Here’s a run-down on making biochar. Hover over the images to see the description.
charcoal is produced in the same low oxygen, high temp conditions as biochar
Right Hand – charcoal (produced from wood and used for heating) and Left Hand – biochar (produced from a range of carbon sources and primarily used for soil improvement)
Anthony demonstrates the biochar process using a match
the phosphorus flare of the match starts the pyrolytic process where gases, not direct flame, create the heat to burn the match – the simplest biochar!
how many matches would it take to make enough!?
Anthony outlines the process
it’s cold out
the home made TLUD – top load up draft
provide air flow at three levels, fill your material, top light it and away it goes, quickly
a portable TLUD designed for developing countries – you can cook on the top, no carcinogenic smoke in the house
the base of the main burner – holes drilled
you also need a lid and a flue
and a top burner (R) can be made from a half drum
detail of the top burner, could be good to file the sharp edges
put the drum up on tiles, allow a small amount of air to flow underneath
fill your burner with material – try to keep the s
loosely fill to the top
Anthony used eucy twigs, leaves and bark, very dried out
the biochar material
Checking out the material
add flammable fire starter like straw
the setup, set to go off/up
you’ll need very good heat resistant gloves, at least 400 degrees celcius proof
explaining the chambers
add a match and start timing – about 35 minutes for this batch
place the second burner over the main drum carefully
then the flue
you should have no smoke once it’s on
now we wait for it to heat and the gases to get going
it’s burning fiercely under low oxygen conditions – no pollutants in the air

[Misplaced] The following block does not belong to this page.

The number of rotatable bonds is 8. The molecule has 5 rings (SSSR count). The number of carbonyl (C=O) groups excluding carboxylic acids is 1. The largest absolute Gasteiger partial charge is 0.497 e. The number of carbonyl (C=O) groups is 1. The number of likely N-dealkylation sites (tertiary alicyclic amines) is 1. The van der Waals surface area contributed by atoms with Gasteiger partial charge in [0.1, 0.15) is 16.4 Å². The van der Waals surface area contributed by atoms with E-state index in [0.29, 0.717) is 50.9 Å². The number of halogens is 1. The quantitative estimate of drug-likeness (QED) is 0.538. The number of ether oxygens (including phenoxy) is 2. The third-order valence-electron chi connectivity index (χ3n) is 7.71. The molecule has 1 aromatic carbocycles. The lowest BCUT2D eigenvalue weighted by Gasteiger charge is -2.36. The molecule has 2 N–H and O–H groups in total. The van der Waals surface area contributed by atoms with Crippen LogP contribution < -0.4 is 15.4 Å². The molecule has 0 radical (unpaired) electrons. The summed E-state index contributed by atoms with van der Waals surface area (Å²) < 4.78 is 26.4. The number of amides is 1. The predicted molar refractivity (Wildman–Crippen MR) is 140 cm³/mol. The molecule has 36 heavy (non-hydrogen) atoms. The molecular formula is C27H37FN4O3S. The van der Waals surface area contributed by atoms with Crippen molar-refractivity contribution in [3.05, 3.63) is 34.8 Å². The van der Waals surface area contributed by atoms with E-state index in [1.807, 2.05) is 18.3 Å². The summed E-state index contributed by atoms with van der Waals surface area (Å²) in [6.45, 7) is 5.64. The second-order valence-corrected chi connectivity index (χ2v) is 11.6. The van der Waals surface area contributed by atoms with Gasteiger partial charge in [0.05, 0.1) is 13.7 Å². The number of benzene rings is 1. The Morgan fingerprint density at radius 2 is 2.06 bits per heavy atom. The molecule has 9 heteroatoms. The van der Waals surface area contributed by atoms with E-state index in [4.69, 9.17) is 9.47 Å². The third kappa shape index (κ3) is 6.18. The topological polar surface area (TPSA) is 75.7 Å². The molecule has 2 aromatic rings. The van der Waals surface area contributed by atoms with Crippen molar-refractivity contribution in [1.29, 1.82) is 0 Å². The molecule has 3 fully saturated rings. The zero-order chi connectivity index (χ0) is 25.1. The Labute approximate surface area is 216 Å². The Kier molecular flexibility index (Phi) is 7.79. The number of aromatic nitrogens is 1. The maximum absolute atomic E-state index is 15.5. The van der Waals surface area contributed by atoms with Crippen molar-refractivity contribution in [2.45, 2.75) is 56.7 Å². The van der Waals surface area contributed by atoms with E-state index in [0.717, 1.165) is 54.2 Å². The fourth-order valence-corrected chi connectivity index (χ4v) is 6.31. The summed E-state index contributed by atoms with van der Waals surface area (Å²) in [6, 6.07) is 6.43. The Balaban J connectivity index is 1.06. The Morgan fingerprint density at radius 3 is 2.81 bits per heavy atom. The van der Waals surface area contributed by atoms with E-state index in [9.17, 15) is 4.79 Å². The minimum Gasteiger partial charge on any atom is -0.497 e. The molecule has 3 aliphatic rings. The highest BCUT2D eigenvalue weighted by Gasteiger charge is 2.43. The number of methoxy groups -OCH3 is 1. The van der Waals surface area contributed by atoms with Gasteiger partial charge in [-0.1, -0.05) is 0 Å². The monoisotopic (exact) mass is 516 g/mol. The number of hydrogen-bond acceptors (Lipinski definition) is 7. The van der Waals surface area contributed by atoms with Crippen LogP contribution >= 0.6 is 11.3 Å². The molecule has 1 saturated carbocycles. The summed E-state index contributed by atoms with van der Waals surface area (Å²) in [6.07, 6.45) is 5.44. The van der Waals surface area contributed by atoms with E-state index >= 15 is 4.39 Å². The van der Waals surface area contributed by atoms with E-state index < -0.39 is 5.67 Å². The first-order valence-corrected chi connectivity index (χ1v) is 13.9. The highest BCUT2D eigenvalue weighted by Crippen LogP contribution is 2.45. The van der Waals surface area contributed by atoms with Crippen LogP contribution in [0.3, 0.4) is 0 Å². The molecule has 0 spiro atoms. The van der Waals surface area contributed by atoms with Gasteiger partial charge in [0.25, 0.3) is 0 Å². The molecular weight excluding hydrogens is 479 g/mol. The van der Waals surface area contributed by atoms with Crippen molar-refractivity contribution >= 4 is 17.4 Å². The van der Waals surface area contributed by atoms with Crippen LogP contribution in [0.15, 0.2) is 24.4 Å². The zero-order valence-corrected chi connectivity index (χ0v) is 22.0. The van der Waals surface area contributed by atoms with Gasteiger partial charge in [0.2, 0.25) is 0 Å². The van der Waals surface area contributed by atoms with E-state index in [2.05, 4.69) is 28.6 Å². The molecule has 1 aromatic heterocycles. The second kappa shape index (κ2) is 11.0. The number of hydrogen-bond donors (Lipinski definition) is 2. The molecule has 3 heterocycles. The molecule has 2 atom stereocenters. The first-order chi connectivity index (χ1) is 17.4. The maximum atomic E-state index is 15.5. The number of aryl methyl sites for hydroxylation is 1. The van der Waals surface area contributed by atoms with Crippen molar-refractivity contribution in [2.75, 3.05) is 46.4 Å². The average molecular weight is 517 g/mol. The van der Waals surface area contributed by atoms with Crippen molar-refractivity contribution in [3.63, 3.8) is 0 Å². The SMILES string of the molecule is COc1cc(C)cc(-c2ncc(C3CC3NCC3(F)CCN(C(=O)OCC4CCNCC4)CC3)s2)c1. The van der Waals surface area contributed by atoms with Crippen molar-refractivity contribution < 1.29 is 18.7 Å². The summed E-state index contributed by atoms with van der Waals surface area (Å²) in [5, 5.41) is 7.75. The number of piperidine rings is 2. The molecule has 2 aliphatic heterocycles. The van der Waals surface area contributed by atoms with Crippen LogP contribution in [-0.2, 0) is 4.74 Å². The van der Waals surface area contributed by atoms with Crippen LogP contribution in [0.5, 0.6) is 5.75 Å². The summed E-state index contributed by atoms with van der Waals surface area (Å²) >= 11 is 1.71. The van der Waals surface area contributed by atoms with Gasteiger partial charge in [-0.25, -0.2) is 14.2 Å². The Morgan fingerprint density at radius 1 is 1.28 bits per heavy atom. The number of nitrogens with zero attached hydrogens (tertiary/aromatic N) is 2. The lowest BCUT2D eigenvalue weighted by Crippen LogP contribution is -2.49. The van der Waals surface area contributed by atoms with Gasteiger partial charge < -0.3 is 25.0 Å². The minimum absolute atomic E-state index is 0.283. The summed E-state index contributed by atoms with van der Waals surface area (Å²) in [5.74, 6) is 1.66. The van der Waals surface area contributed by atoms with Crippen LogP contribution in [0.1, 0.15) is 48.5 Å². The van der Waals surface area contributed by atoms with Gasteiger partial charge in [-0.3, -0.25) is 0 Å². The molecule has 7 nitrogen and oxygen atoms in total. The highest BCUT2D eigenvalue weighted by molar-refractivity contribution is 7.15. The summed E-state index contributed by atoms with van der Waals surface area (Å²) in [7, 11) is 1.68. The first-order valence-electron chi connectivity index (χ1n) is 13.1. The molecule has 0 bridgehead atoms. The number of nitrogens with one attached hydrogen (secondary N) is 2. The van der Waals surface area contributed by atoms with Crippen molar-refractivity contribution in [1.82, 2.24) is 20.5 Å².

temp is 361 celcius and it gets hotter
getting ready to stop the process – timing and safety paramount – double gloves, water source ready to put out flames, clear ground, clear people
off comes the very hot flue
then the second burner, extremely hot!
now put a lid on the fire, take care…
get the barrel ready to tip out contents
take the lid off again – watch for escaping gases and heat once smoke clears!
use a steel fork to tip the drum
upend drum, now speed is of the essence
tip ot contents, hose it quickly to cool biochar and prevent further burning
keep watering oterwise your hard made biochar will turn to ash!
then pour a seaweed solution on cooling biochar, to help start the conditioning process
keep watering until there’s no sign of smoke and keep turning the pile.
still smouldering, add more water
finished product, it clinks when you shake a handful
biochar ready for conditioning
you can still recognise the original material
a good winter exercise!
for best results biochar must be conditioned, here Anthony has added it to compost where the microbes will take up residence
biochar mixed with compost – a good way to ‘activate’ your biochar
another way to activate biochar is to mix a slurry of clay or dirt, rockdust, wood ash …
… then add biochar…
… water and add molasses – then wait for the ferment to begin! ready to use in a few days, or more